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Meharry students selected for the joint program will earn an M.D. from Meharry and a Ph.D. from Wharton. (Meharry Medical College photo CC BY-NC 2.0)

Credit: Kylie Cooper

The Wharton School's Health Care Management department launched a joint M.D. and Ph.D. program with Meharry Medical College, a historically Black medical college in Nashville, Tenn.

After working together in the past to provide summer research and mentorship programs to underrepresented students, the two schools will begin the joint venture in fall 2021, and will select one student for the program each year. Meharry students selected for the program will earn a medical degree from Meharry and a Ph.D. from Wharton. 

Participants will begin as medical students at Meharry and then take a leave of absence after a few years of course work to complete their Ph.D. at Penn. They will then return to Meharry to finish their M.D., A. Dexter Samuels, Senior Vice President for Student Affairs and Executive Director at the Center for Health Policy at Meharry, wrote in an emailed statement to The Daily Pennsylvanian. 

The program, which is currently accepting applications, will only admit one student each year, as Wharton’s HCM doctoral department only accepts a total of three students annually, Program Director Guy David said. 

The new partnership between Wharton HCM and Meharry is a “logical next step” in the relationship between the two schools, David said.

Since 2012, Meharry has been involved with Wharton’s Leonard David Institute of Health Economics Summer Undergraduates Minority Research Program, which provides summer research and mentorship programs to undergraduate students from underrepresented communities.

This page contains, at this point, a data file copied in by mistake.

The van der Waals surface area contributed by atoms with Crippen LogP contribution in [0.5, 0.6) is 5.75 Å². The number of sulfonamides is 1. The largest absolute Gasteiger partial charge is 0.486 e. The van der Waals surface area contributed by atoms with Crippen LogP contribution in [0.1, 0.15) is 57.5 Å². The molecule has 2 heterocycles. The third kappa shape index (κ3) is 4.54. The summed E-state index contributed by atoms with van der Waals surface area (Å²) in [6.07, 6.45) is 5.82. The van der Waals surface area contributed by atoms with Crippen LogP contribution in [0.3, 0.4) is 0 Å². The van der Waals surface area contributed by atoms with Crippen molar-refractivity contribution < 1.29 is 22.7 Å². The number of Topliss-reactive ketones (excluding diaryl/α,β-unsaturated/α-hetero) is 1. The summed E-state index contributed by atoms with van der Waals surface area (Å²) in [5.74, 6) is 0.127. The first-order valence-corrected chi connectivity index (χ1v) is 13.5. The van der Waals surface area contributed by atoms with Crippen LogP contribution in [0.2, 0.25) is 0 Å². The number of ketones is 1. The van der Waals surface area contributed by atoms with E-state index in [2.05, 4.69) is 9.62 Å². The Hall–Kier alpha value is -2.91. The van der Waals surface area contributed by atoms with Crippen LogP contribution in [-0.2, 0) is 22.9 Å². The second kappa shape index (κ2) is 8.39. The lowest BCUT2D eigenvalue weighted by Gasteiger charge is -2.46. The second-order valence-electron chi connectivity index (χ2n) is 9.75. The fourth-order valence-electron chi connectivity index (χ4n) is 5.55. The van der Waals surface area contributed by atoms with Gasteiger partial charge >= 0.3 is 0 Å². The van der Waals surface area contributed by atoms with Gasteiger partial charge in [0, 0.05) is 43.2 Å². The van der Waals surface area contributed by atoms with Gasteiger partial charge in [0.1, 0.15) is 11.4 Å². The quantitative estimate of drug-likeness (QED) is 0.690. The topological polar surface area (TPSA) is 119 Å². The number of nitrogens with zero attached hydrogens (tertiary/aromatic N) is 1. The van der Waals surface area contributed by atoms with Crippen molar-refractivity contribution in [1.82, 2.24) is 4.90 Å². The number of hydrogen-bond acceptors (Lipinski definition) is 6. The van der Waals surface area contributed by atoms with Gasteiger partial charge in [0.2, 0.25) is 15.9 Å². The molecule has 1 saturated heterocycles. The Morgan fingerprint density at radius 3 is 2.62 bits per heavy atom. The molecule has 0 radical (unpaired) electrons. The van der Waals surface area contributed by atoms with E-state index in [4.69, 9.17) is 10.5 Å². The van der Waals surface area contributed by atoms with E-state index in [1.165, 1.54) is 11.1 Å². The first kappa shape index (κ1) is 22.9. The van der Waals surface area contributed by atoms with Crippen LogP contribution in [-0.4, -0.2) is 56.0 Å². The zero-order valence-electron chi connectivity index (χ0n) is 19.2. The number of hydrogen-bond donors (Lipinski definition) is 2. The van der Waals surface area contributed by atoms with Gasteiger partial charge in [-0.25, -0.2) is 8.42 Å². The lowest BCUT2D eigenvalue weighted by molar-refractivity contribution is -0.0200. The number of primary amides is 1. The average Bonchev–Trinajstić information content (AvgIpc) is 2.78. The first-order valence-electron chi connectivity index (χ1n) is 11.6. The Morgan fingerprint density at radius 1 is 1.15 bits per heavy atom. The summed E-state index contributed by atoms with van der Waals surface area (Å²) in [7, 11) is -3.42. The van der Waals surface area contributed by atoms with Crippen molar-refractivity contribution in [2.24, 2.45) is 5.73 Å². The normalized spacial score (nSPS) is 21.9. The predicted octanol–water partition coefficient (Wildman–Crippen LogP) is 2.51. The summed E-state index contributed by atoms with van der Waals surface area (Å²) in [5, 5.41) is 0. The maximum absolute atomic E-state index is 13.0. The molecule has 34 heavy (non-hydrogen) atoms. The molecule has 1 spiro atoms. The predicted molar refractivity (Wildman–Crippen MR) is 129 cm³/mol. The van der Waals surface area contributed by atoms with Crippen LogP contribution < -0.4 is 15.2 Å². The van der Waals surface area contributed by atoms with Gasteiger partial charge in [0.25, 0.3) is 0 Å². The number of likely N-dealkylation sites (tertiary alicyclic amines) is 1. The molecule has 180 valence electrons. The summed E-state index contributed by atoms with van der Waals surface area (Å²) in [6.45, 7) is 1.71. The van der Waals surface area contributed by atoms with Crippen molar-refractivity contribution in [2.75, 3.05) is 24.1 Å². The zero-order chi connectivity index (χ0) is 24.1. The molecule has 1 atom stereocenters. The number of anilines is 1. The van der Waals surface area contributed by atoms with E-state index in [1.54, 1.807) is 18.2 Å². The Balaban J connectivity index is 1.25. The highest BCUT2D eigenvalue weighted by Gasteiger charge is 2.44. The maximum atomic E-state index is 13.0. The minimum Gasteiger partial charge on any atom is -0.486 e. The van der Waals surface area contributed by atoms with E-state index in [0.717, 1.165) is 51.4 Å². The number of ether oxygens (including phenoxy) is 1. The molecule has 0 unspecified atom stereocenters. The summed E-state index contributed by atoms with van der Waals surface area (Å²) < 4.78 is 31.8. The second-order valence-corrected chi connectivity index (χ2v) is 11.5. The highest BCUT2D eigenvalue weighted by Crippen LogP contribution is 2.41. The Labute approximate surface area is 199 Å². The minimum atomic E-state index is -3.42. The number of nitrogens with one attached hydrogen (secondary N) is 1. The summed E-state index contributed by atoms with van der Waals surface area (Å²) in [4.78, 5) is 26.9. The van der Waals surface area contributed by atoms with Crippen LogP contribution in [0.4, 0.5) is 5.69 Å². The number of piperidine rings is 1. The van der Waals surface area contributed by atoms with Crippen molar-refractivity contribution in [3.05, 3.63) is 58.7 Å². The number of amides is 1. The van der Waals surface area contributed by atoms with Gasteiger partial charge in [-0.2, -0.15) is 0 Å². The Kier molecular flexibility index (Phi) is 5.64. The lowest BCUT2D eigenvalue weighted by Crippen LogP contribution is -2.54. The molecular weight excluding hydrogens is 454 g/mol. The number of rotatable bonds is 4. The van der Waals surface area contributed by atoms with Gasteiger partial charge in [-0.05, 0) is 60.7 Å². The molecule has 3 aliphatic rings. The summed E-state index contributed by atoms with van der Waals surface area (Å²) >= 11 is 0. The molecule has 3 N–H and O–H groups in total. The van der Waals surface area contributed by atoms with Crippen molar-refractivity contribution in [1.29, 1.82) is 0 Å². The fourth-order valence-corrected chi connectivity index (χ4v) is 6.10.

Joanne Levy, the founding director of SUMR, said the process of receiving an M.D. and a Ph.D. is a difficult task, and that the joint program will hopefully help simplify the process for students. She added that she hopes the program will identify strong medical students who are interested in policy and research, in order to prepare them to enter and diversify the fields of health economics.

“All too often, minority populations are not advised to pursue an M.D. or Ph.D. degree,” Samuels said. "Hence, the importance of this program." 

There are over 80 M.D./Ph.D. programs across the nation, including one between the Perelman School of Medicine and the Penn Medical Scientist Training Program. Of the 1,813 applicants who applied for a joint M.D./Ph.D. program in the United States in 2019, 767 applicants were white, 367 were Asian, 124 were Black, and 80 were Hispanic, according to the Association of American Medical Colleges.

The medical field is similarly dominated by white individuals — in 2018, 56.2% of active physicians and surgeons were white, while 17.1% were Asian, 5.8% were Hispanic and 5% were Black. 

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